In the show, Columbo has referred to it as "a 1950 Peugeot". In reality, there have been two cars: a 1959 and a 1960 Peugeot model 403 cabriolet.

For more on the Peugeot 403, see Inside Columbo's Car.

Fans of Columbo's infamous vehicle will also want to see  Columbo's Car Crashes, and the video compilation of Columbo's collisions in Columbo Video.

Also see, The Car and The Missing Peugeot.

6) What kind of cigars does Columbo smoke?

Many cigar smokers would like to know, but there is no good answer to this question.

Our only clues are that Columbo says he gets these fellas at the supermarket, and that several other characters have commented on the pungent aroma or poor quality of Columbo's cigars; so we know that they're a cheap, generic brand.

At least one cameraman who worked on "Columbo" has said that Peter Falk would just grab any kind of cigar that was handy; and in fact, careful observation shows that Columbo's cigars were of various thicknesses and colors at different times.

This is consistent with Peter Falk's own attitude toward cigars: he enjoys them occasionally, but he claims no special appreciation for quality or brands. This is one of many topics discussed in Peter Falk's excellent interview with Arthur Marx (son of Groucho) in Cigar Aficionado magazine.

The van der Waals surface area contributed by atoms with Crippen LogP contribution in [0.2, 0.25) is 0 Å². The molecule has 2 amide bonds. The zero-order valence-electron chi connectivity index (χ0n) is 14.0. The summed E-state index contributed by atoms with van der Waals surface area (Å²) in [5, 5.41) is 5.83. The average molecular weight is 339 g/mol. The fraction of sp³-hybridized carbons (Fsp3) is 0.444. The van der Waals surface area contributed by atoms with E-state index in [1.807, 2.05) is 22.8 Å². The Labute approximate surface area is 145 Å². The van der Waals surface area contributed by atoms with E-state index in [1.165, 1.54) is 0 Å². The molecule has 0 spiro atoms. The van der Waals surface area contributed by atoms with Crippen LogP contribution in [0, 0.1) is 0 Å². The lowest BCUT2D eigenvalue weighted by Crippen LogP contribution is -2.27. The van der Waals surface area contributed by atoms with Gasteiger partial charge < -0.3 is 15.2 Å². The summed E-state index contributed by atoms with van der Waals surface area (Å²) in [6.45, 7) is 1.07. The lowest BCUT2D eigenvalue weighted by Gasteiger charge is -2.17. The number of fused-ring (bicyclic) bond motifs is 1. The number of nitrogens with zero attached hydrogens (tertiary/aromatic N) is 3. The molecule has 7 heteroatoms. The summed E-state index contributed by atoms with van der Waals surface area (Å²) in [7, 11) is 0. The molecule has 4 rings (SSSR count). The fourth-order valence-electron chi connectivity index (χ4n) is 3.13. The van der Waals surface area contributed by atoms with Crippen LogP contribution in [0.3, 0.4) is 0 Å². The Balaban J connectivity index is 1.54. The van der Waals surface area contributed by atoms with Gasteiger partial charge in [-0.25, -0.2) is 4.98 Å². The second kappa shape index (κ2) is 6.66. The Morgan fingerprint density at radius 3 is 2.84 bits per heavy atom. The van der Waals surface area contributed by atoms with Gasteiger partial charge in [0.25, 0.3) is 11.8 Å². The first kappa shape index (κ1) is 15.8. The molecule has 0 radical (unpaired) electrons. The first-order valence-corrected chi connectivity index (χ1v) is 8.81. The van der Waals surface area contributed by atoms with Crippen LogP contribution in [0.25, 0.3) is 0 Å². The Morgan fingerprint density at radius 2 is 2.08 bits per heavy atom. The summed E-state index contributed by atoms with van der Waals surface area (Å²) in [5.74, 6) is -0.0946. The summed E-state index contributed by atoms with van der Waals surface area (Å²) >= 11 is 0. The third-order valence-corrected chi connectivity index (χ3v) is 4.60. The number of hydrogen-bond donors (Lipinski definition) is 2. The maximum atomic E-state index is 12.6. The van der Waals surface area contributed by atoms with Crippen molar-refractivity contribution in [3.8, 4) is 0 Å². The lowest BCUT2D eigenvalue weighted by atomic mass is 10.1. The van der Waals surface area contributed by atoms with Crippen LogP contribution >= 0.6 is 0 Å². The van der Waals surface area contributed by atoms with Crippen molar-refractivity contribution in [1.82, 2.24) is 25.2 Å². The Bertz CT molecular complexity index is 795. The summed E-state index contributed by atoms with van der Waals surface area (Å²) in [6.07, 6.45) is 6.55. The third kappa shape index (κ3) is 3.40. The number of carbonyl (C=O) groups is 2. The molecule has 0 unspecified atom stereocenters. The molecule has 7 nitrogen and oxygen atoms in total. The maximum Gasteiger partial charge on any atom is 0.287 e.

For much more information about Columbo's cigars, and to see an exclusive close-up of the label on one of Columbo's cigars (maybe you can recognize the brand!), see Cigars, Smoking, and Columbo . You might also enjoy the related article, Columbo and Killers and Clues in the Smoke .

 7) Does Columbo have any children?

Like everything else Columbo says, this is open to question. For a discussion of the evidence, and for lots more on Columbo's family, see Columbo's Family Album.

 8) Did Columbo ever lose a case?

Columbo always figured out who committed the murder -- usually within his first few minutes at the crime scene, but occasionally after more prolonged puzzlement, as in Columbo Cries Wolf.

However, there were times when a perpetrator was never charged.